Claire Chazal: France's 'Queen of news' is dead – and with her a country's deference to the political class

Claire Chazal had served her country's most-watched TV channel for 24 years. Now she’s been forced to step down

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The Independent Online

On the other side of the Channel, they treat queens differently. Their long reigns have a habit of coming to an abrupt and brutal end.

Claire Chazal, 58, the undisputed queen of French TV for a quarter of a century, will make her last address tomorrow night. Ms Chazal, known as “La Reine de l’Info” (the queen of news), was the highest paid journalist in France. She was summoned from holiday by her boss last week and sacked.

Claire Chazal epitomised a certain kind of well-groomed, upmarket French womanhood. She radiated calm and symbolised continuity at a time when the French, even more than other nations, feel themselves besieged by uncertainty and change. Since 1991, Ms Chazal has anchored five news bulletins each weekend for TF1, the most watched French TV station. She has become a celebrity – or as the French confusingly say “un people” – in her own right.

Her eventful private life often provided the front cover of glossy magazines. She has appeared in a dozen French films, usually in cameo appearances as herself.

The French investigative and satirical newspaper Le Canard Enchaîné paid mocking tribute to her this week as “the beautiful, blonde darling of Paris Match, the model of pugnacious, original and intransigent journalism”.

On the other hand, many French TV journalists and news presenters – including some of her direct rivals – declared their respect and even their “love” for Ms Chazal. To her critics, she embodied the obsequious approach – now finally changing – of French television news to politicians and showbiz stars. It was to Claire Chazal that Dominique Strauss-Kahn chose to “confess” live after attempted rape charges against him in New York were dropped in August 2011. He denied committing any crime but admitted a “moral fault”. Ms Chazal, a close friend of his then wife, Anne Sinclair, did not press him to elaborate.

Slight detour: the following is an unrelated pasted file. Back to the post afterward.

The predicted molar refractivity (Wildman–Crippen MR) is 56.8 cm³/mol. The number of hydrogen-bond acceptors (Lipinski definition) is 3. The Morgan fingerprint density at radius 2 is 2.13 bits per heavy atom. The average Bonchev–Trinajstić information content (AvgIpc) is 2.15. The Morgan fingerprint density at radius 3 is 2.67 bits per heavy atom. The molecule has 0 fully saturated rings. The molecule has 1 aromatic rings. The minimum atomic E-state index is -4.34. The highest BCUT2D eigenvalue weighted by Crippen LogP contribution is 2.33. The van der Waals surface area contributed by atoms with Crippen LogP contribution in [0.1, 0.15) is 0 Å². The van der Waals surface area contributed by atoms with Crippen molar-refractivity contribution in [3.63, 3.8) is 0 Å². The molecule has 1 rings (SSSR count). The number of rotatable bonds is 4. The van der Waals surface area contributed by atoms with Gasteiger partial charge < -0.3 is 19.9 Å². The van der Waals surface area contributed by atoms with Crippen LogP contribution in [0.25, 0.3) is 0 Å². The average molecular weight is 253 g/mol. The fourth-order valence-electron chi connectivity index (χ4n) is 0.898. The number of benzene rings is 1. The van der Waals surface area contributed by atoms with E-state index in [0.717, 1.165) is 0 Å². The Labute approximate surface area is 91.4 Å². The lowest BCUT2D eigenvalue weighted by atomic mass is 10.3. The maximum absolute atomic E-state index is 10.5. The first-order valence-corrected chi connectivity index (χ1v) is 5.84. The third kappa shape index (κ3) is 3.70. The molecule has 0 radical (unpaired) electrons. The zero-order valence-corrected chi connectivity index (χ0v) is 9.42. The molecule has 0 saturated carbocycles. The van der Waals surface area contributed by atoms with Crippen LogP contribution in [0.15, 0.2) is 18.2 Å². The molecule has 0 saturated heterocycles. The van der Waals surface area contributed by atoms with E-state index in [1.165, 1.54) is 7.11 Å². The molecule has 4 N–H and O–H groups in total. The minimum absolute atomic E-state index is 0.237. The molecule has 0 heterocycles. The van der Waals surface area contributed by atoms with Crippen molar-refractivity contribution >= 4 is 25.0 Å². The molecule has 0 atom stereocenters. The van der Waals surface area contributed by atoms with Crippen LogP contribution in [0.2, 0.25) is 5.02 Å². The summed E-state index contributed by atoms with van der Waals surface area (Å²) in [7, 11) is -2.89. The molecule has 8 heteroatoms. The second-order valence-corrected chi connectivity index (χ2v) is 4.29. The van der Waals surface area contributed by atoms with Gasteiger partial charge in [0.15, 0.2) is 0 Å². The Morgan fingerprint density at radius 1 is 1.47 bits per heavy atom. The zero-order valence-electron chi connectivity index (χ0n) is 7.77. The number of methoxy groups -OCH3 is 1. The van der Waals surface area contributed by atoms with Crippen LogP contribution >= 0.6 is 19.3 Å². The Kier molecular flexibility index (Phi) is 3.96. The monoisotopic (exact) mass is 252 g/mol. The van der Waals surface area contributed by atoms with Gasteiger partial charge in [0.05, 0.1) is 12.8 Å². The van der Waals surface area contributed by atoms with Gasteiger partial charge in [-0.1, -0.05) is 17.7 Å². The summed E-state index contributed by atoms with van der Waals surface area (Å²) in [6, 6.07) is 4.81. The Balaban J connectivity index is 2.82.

The boss of TF1, Nonce Paolini, gave no official explanation of why he forced the queen to abdicate. He paid tribute to her “remarkable relationship with the viewers”. Leaks from within TF1 suggested that Ms Chazal had paid the price for the slumping ratings of her three evening and two lunchtime news shows each Friday, Saturday and Sunday. Her fate was sealed when her young temporary replacement, Audrey Crespo-Mara, attracted extra viewers this August, when many people were on holiday.

Other sources suggested TF1 wanted to economise on Ms Chazal’s reported salary of €1.4m a year. One source at the TV station said that there had also been frustration at Ms Chazal’s reluctance to “adapt to new, more modern styles of presenting the news”. Ms Chazal refused, for instance, to present the news standing up, as contemporary television fashion demands. She insisted on sitting behind her desk, wearing a gleaming white dress or blouse.

Just before her summer break, she finally made a couple of forays into the open but looked ill at ease away from her televisual throne. TF1 is losing viewers rapidly to upstart news channels and the internet. Ms Chazal will be replaced by her regular stand-in, Anne-Claire Coudray, 38, whose brisker approach is better suited to the internet age.

Although Ms Chazal radiated an aristocratic elegance, she came from a middle-class, teaching family in the Auvergne. Her ambition as a young woman was to be a ballet dancer. She became a journalist in the written press and then television before taking over the TF1 weekend news shows in 1991.

She was briefly married to the deputy head of TF1, Xavier Couture, before living with the French actor Philippe Torreton. Her most written-about love affair was with another TV news anchor, Patrick Poivre d’Arvor, who presented the evening news on TFI from Monday to Thursday until he was fired in 2008. Mr Poivre d’Arvor has admitted fathering Ms Chazal’s only son, François, 21.

Her comments on Mr Poivre d’Arvor’s dismissal in 2008 could stand as her own epitaph: “Our work is made of sand. We can be swept away. What will remain of him, and me, except to linger for a time in people’s memory?”

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